We've been working for awhile to produce food so this isn't something that will work overnight for most folks. However, you can start a jar of sprouts on a windowsill, plant a few greens in a flowerbed, plant some festive beans on the fence and learn to bake bread or at least biscuits. If you truly want to save money, learn how to turn a rooster into sandwiches. There are a lot more folks keeping pet chickens in their backyards and when Henny Penny starts to crow they can't do her in since she is a pet, but many of them will be quite happy to give the rooster to you and not ask questions about afterwards.
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Old 04-23-2009, 06:39 PM
 
3,714 posts, read 8,116,464 times
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Quote:
Originally Posted by smellykat View Post
Grilled cheese sandwiches and tomato soup with croutons. I like Pacific brand in a carton.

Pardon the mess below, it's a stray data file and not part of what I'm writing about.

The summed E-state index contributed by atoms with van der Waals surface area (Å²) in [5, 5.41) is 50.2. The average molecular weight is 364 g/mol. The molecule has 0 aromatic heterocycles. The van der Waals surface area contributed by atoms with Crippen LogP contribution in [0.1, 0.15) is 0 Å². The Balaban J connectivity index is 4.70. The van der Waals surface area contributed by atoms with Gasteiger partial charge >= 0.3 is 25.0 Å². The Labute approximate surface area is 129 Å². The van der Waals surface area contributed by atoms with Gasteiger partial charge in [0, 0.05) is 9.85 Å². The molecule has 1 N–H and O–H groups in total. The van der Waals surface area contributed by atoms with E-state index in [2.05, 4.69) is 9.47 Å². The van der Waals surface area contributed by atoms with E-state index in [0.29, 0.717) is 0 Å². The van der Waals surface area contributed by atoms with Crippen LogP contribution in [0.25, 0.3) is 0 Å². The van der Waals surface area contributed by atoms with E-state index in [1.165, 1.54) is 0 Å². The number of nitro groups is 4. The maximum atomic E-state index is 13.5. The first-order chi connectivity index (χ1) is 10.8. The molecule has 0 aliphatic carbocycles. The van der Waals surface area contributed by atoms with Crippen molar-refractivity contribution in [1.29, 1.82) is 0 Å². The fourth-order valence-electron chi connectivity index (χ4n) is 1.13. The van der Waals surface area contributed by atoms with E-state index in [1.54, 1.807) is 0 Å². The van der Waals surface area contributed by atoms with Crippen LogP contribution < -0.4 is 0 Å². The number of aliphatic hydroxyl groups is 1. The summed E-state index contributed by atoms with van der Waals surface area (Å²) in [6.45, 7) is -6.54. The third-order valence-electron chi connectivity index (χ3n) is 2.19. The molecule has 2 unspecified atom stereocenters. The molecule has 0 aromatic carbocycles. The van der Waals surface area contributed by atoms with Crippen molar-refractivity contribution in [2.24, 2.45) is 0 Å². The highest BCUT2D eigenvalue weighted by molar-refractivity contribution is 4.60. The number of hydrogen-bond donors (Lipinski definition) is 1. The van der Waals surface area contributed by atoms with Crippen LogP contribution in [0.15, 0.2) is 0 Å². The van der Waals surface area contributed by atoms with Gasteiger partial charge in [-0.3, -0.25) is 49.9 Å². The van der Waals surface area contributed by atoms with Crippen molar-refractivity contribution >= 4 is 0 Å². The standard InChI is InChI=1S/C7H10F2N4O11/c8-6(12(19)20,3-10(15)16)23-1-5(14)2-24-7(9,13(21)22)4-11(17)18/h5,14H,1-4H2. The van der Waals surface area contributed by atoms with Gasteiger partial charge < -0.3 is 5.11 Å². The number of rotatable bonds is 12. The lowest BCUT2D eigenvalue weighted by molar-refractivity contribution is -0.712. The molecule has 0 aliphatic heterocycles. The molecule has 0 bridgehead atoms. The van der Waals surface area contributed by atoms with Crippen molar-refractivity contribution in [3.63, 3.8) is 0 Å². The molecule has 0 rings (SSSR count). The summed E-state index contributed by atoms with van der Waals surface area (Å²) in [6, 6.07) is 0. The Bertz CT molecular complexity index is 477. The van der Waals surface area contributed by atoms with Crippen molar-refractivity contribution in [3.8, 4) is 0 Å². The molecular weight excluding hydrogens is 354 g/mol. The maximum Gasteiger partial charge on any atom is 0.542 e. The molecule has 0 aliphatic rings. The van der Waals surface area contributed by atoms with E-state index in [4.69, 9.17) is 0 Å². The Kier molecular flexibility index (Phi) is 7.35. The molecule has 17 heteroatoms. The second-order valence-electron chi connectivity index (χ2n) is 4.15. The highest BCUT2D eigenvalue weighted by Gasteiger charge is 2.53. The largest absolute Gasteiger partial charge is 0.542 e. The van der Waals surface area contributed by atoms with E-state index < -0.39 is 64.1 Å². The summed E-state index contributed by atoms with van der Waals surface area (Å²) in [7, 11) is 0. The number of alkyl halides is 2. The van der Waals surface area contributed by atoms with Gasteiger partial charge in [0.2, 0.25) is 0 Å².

Cheese isn't very frugal anymore. I went to the grocery store today, and they had filet mignon for 3.49 each, while cheddar was 5.99 for a tad bit more - the filets were about 6 oz, the cheese was 8 oz. And those cute little glasses of pimiento cheese were 5.99! I didn't get any of them. But milk was on sale for 2.50/gal, so I got a few extras.
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Old 05-17-2009, 05:41 PM
 
Location: Western North Carolina
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Hamburger Beans:

Brown 1 pound of lean ground beef (we use ground chuck)
Brown gound beef with 1/2 of a chopped sweet onion

Mix with:

1 can of Butter Beans, drained
1 can of light or dark kidney beans, draines
1 can of pork & beans, not drained
1/4 cup of apple cider vinegar
A few squirts of Ketchup, or more if you really like ketchup
1/4 cup of brown sugar, or less if you don't like your beans too sweet
A few squirts of brown or spicy mustard

Cook in a casserole dish for about 20 - 30 minutes.

We love this with corn bread - my son adds cheese on top and hot sauce, but I don't think it needs it. (He puts cheese and Texas Pete on EVERYTHING). It feeds the 3 of us for 1 dinner and 1 lunch the next day, and taste even better the second day. Delish!